What is the Time Capsule to Mars, and how did the idea for it come together?
I was at the first Humans to Mars conference [at George Washington University in Washington, D.C.] with my dad and brother and was surprised that there weren't more young people, students, involved. Over lunch we started talking about how to interest my generation in space, and the idea of sending out photos and videos and messages of all kinds seemed promising.
Our generation is all about social media and connecting, and [the Time Capsule to Mars] would be an extension of that. People would feel a real part of it—going into space virtually. We'll be taking another step to connect Earth and Mars.
Mars is definitely to us what the moon was to the first space generation. We weren't alive during Apollo, but we've watched as rovers and satellites tell us more and more about the planet. It's the obvious next big destination, and people really think about some day having human colonies on Mars. Who knows, maybe one of the colonists might someday find [the time capsule].
What exactly would they find?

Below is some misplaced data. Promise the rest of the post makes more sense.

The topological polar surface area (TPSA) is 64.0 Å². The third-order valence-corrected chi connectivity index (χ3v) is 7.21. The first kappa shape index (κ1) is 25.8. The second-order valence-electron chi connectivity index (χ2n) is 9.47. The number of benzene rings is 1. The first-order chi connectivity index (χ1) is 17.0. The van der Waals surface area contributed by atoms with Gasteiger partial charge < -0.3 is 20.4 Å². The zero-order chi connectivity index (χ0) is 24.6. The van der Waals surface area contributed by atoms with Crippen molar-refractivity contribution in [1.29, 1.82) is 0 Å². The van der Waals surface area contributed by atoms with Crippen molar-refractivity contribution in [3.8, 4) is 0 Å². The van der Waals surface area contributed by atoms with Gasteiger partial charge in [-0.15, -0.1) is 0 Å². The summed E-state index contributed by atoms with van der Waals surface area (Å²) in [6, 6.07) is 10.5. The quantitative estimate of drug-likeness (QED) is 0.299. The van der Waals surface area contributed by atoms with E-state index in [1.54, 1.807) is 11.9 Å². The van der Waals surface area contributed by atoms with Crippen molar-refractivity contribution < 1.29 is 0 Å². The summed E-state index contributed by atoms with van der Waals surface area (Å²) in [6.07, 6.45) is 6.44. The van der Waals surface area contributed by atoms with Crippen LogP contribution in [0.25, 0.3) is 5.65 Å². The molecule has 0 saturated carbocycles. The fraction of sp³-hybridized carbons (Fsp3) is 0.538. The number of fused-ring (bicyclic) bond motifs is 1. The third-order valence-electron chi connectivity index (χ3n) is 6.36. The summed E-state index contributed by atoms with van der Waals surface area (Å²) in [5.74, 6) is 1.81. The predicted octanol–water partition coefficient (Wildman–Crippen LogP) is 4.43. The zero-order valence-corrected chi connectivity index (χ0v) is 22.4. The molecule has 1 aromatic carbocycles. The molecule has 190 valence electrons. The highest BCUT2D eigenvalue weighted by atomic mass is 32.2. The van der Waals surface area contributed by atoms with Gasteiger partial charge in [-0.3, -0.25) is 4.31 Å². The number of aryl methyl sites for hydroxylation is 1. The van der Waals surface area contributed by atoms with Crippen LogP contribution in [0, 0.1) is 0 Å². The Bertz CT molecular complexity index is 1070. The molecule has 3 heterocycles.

Extremely thin tungsten sheets about 30 centimeters by 40 centimeters [12 inches by 16 inches]. The audio and video will be digital, but the images will be engraved in the sheets. You'd need a microscope to see them—an image of your favorite person up there on Mars.
The plan is to have these sheets bolted on to the surfaces of three CubeSats. Once [the CubeSats] reach the Martian atmosphere, the heat-sensitive bolts would release and the tungsten sheets drop down to the surface. We've projected about 80 percent of storage will be photos, 15 percent audio, and 5 percent text.
Without a heat shield or parachute, won't the sheets burn up or crash?
We were fortunate to get some funding to do a feasibility study at MIT, and the aerodynamics of our landing seem to work. The sheets weigh only 23 grams [less than an ounce], but they'll be coming into the atmosphere at 12 kilometers per second. We'll rely on aerobraking to slow down, and our simulations show the sheets will spin and tumble through the atmosphere and will hit the ground at 20 meters per second. We were delighted by that number.
Meanwhile, the CubeSat capsules will burn up in the atmosphere, and so won't be crashing into the time capsules.